A gardener from Massachusetts shared an experience she had with a winter window garden.
Just as the ground was freezing last fall, I filled three window boxes with young Johnny-Jumps-Ups just coming into bloom. These I placed on the rail next to the glass on a glassed-in, but unheated porch. Of course they froze cold nights and remained frozen several days at a time. Every sunny day all winter some of the blooms would show. Sometimes while the garden is covered with snow we have 30-40 blooms in each box.
Oh my, wouldn't that be awesome? I would love one of you to try this, since I don't have a closed in porch. Let me know if you do.
There is a section entitled Junior Garden Club Lesson which has some neat information
for young gardeners.
When the world was created, there were not any plows, but nature had created a worm that made a very good plow. They are called earthworms. They loosen the soil and bring the bottom to the top, and they eat the soil as they burrow through the ground. They come out at night to eat, or after a heavy rain they can be seen on top of the ground. This is because there is too much water in the little tunnels they have made. These worms are useful in the garden, and are also useful to the fishermen because they are considered good bait.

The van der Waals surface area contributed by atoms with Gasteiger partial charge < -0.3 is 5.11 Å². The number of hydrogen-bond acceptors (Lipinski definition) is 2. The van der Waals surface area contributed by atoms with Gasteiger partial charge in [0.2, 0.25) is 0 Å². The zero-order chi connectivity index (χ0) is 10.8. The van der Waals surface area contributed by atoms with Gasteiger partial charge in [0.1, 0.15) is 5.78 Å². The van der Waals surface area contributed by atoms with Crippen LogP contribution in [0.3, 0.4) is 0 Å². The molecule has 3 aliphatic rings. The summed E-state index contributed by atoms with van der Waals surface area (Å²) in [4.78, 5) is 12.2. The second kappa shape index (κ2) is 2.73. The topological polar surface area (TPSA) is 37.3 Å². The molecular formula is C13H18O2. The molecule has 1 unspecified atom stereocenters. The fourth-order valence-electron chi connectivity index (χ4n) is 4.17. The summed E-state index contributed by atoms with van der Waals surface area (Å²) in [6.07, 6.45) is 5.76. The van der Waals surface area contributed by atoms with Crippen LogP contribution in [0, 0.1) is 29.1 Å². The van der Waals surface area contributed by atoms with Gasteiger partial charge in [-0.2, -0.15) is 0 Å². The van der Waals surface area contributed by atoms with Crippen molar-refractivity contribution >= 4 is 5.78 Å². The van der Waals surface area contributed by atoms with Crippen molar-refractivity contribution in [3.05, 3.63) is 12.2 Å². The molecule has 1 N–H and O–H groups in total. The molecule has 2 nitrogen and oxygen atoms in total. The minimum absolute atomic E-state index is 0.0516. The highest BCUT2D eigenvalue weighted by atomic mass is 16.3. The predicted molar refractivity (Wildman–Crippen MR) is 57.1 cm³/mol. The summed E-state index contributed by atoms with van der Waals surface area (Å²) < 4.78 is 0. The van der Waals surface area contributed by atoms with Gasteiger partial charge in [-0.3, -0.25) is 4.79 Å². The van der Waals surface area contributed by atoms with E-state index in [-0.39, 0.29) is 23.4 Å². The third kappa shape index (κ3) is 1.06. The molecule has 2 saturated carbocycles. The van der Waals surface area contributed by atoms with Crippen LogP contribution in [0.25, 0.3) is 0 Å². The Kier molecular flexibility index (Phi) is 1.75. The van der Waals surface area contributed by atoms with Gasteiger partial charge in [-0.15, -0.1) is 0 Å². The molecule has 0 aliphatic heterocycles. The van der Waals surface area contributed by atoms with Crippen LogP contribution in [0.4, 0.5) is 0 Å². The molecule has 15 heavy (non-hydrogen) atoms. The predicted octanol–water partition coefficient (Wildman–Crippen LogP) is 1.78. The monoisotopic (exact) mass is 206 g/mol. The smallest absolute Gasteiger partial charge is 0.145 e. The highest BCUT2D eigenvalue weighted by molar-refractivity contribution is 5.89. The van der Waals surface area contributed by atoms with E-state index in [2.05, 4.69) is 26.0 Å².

Reading this reminded me of a little girl my daughter and I talked with at a rainy spring track meet. She was 2 or 3 years old, and was gathering up the earthworms that were on the soil and the sidewalk. She was being very gentle with them and had been doing this for close to an hour. I asked her what she was going to with the worms, and she told me she was going to take them home with her:) I had snapped a picture of her in her little rain poncho to remind me of what she said.
When my kids were little I always talked with them about the worms, insects, spiders and wildlife. I tried to teach them to be respectful, and to never be cruel to the living things around them. Of course I also taught them to be cautious because wildlife and insects aren't our "play things". This may sound trivial but I really believe it made them respect the differences in people too. They are 10, 16 and 17 now. I can honestly say that they all stick up for kids that are being picked on, and they are helpful to those who need it. Teachers have commented on this a lot through out the years. Sometimes it's the little life lessons that kids remember the most.